(WACO) – Jordan Harris, 26, of Tyler is working toward associate degrees in cyber security and digital forensic specialist at Texas State Technical College in Waco.
Beginning this fall the digital forensic specialist degree was changed to a two-semester advanced technical certificate, but Harris is still able to finish the associate degree program. He is scheduled to graduate in December from TSTC.
Harris is a 2010 graduate of Whitehouse High School in Whitehouse in Smith County.
What got you interested in studying technology? “I have always had an interest in computers. Digital forensics is the main degree I want to get a career in. The act of searching for something that may or may not be there is interesting to me.”
How did you learn about TSTC? “I learned about it through family members that know people who graduated from here and have had success.”
What do you like to do when you are not in classes or studying? “I’m normally playing fantasy-based, role-playing video games or riding my mountain bike at Cameron Park.”
What advice would you give to high school students? “I would tell them to start college early, as soon as graduating from high school. You should have a basic idea of your major and go with something that makes you happy.”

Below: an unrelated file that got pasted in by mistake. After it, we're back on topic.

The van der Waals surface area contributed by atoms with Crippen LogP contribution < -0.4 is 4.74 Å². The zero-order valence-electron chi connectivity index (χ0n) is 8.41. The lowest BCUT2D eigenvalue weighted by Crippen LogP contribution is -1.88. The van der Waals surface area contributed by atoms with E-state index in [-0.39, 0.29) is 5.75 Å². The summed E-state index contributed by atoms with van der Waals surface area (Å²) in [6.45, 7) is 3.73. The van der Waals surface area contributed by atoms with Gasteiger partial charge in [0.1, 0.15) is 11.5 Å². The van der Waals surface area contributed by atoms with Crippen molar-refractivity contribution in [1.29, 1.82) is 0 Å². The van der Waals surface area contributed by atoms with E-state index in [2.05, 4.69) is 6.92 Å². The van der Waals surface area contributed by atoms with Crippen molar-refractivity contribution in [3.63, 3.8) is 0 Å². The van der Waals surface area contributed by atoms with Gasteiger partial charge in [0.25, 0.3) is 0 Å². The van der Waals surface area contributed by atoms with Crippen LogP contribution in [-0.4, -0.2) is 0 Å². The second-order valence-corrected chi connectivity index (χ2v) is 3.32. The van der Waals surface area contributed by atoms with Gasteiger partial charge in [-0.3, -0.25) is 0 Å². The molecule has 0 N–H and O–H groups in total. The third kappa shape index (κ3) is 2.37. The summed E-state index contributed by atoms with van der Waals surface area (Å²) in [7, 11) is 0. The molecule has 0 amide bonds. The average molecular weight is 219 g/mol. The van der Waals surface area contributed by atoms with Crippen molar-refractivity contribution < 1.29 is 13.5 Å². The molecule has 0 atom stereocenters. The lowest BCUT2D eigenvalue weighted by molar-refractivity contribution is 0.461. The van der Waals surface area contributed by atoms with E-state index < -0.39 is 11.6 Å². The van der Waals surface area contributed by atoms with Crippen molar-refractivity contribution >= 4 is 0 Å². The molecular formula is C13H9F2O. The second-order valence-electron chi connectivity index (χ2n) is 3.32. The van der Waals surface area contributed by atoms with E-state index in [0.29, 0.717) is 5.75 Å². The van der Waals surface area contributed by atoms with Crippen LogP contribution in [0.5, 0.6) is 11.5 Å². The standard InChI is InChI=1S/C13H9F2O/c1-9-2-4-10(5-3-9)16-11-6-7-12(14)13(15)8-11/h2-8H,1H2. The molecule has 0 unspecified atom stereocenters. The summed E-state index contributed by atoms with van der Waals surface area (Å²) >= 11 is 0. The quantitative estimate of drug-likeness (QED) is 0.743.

What are your plans after graduating from TSTC? “I would like to go into the U.S. Air Force and get certifications and do things in the Department of Defense.”
Some of the cyber security fields that are expected to grow through 2024 include networks and systems administration and information security analysis. People studying digital forensics can pursue jobs in the forensic science technology field, which is expected to grow by at least 3,500 jobs through 2024, according to the U.S. Bureau of Labor Statistics.
For more information on Texas State Technical College, go to tstc.edu.